History lessons: Don't snoop - The Stasi

When the Berlin Wall fell in 1989, East Germany's ministry for state security is said to have had a representative for every seven citizens (the Gestapo had one per 2,000, the KGB one per 5,830). The Stasi knew everything, from your reading habits to who you drank with. It tapped phone lines, traced citizens using radioactive material, and even collected smell samples from people's underpants. As the state's paranoia was cranked up, even innocuous acts became grounds for suspicion. The logic was: 'We're monitoring you, so you must be guilty of something.' But the drive for total control had the organisation creaking under its own weight: laid end-to-end, its exhaustive files would stretch 180km. In this culture of suspicion, colleagues, friends and family were turning each other in. With tools such as e-mail, you don't need armies of informers and acres of files to know what your staff are up to. But it's best to let them get on with it. Build a culture of trust, not a wall between you and your team.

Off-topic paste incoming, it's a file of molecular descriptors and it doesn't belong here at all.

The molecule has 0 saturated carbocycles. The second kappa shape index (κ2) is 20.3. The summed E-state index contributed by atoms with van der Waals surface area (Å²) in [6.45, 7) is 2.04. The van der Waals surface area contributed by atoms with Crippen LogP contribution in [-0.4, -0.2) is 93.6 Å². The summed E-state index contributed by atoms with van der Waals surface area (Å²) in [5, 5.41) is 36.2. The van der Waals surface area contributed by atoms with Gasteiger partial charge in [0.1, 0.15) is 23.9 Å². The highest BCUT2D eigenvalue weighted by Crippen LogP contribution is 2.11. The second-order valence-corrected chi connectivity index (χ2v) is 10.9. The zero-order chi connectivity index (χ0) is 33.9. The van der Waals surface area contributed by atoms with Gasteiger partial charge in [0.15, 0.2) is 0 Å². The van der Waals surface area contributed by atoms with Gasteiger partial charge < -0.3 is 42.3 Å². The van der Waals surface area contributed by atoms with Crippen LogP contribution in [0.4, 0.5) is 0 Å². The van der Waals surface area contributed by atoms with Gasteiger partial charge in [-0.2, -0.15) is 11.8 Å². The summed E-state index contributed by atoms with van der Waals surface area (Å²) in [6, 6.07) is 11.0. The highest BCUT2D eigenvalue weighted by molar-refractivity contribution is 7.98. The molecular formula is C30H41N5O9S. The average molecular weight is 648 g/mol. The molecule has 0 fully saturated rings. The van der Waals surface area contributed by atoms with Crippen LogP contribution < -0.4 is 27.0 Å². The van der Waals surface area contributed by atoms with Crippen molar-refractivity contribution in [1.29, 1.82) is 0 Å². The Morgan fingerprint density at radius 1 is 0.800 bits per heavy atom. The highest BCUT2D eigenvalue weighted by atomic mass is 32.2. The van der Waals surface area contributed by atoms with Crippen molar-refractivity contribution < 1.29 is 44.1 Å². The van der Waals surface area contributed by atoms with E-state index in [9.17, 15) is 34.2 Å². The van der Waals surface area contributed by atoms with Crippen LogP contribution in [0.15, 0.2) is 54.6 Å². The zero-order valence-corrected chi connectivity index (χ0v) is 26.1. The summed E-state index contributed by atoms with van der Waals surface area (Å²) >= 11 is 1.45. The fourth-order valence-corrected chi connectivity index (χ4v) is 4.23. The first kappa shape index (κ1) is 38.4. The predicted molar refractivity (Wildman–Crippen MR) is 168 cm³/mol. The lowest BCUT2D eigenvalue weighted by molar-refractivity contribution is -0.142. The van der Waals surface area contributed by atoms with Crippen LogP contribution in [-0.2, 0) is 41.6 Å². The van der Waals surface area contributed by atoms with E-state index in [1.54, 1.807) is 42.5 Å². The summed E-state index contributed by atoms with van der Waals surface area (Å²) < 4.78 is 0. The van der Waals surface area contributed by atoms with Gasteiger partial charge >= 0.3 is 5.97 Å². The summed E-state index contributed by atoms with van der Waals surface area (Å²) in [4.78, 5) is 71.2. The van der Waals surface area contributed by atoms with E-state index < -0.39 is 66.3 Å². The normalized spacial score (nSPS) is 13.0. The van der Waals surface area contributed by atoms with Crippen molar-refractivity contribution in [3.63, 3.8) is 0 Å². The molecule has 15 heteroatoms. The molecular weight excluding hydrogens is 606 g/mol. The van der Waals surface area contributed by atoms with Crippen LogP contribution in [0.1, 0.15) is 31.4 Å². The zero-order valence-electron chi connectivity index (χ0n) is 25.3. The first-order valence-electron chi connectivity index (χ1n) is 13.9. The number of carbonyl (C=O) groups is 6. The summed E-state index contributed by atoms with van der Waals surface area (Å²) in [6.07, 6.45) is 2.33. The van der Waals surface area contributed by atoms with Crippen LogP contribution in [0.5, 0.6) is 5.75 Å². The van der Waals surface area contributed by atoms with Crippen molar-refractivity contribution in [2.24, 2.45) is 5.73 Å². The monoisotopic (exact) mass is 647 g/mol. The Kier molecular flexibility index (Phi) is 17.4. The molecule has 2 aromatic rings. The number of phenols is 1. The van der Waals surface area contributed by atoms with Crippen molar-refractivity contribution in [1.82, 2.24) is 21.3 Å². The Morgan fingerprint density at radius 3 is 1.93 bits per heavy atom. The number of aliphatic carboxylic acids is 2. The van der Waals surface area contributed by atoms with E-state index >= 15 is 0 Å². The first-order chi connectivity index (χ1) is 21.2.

Last Updated: 31 Aug 2010

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